Which brings us to the only three minutes of long-arc inherent to this episode. To defeat angel fifteen, Gendo orders Rei to throw the Spear of Longinus at the angel. Quick reminder: this was the spear she used to impale the angel in the basement…because Robot Jesus, I guess. Gendo and Fuyutsuki mutter back and forth about how using the spear will have consequences with “the council”, “production model Evas”, and “pushing forward plans” but it’s all just cryptic nonsense with Ode to Joy as musical accompaniment.
If this is meant to be the end of Asuka’s contributions to the story, then it’s not much of a sendoff. There’s no time left for a redemptive arc, nor is there an effort toward one if I recall correctly. In that light, if everything here is meant to be a sort of apologia, I’m not sure the series has given me enough cause to forgive Asuka’s actions. I can feel bad for the character, but there will be no absolution this day.
A note from a version of me who has finished watching the entirety of the series, for a third and final time, and is now free to connect the dots that past-Adam could not quite see:
Evangelion’s ongoing sleight of hand is its ability to evoke a strong pathos from the audience. I have no doubt that some people look at Asuka and see pieces of themselves, which then informs their deep reading on the series. My question is this: how can someone not identify with these characters when their development – such as it is – is built on the back of parading an endless stream of dysfunction, trauma, sadness, guilt, shame, unrealized ambition, sexual frustration, yearning, isolation, nihilism, suicidal ideation and all-around alienation?
It is not so much that you, dear reader, see yourself in these characters. Rather, these characters are presenting the entire spectrum of human misery. Shinji, Asuka, Misato, and Kaji are so universal in their sadness as to defy any sense individuality. And that is the trick. Evangelion isn’t doing the work of building characters. It is depends on the audience to flesh out the mess, feel seen, and use those feelings to make more of a story than actually exists.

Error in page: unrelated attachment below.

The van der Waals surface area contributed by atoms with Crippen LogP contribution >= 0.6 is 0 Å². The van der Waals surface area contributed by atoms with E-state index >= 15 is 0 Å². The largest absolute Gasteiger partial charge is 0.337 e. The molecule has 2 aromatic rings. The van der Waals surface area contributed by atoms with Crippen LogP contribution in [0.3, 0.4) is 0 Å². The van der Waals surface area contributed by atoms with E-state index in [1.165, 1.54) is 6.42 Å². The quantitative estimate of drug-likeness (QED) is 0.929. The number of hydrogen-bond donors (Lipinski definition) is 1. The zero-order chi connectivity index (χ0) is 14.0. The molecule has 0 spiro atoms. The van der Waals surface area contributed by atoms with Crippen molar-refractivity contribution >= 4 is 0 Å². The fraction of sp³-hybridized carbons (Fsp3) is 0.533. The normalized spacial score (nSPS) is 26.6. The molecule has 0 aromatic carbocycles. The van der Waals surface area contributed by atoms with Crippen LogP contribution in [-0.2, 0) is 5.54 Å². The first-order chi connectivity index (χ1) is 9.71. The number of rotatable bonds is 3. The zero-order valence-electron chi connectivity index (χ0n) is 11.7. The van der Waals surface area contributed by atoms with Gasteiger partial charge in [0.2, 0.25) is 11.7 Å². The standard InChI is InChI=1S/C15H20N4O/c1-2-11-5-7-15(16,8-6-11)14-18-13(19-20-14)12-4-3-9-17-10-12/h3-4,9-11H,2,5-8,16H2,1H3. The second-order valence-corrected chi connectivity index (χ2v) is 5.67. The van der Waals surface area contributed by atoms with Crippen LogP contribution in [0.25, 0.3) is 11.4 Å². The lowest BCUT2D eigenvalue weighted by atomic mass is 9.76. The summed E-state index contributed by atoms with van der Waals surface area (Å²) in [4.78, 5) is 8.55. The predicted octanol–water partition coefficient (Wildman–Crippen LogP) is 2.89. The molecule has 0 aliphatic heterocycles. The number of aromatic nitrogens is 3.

The mistake we must not make is confusing this shotgun approach to building emotional resonance for actual character development. Real development demands change. There needs to be conflict, and not simply a mess of feelings on display. Certainly, a story can leverage inner conflict in a purposeful way, and perhaps that was the intention here. However, inner conflict should invite some inner resolution – preferably seen through external actions. Yeah, I’m talking to you, Andrei Tarkovsky.
A lack of resolution is where Evangelion fails Asuka and the entirety of its story. Consider that the balance of Asuka’s arc is losing the ability to sync with her Eva, and getting found naked in a bombed out bathtub by NERV’s cops. Oh and having Shinji jerk off to her while she is comatose in The End of Evangelion.
I suppose that is technically a resolution, but I’m not going to call it a meaningful one. Say nothing for the fact that Asuka as Shinji’s spank bank (I will not apologize for the language – Hideki Anno’s writing of that scene deserves no deep reflection. It is wretched, so I won’t pull punches on describing it in a way that perfectly evokes the base nature of the act) is a hell of a turn from the narrative pleas for pity which underwrite the revelation of Asuka’s past, so nothing for Shinji’s demands that people be nice to him. Get fucked, Shinji.
What I am saying is that the story does not get to have it both ways. It does not get to extend the doll metaphor to the point of making Asuka Shinji’s Real Doll while also demanding that we absolve her bullying and hyper sexuality as the product of her mother’s mental instability and her father’s penchant for exhibitionism.
The story doesn’t do the work of earning that from the audience.
Asuka is a Captain Riker meme, perpetually inviting Kaji and Shinji to fuck around and find out for a dozen episodes. The hard pivot toward pathos at the 11th hour presumes too much on the audience’s sense of charity. While some people might have that in them, both Adams, past and present, refuse to buy into the narrative that past trauma invites a free pass on present behavior.
Moreover, neither past nor present-Adam think such charity is necessary of the audience. You’re not a bad person for refusing to tend to the emotional needs of this series.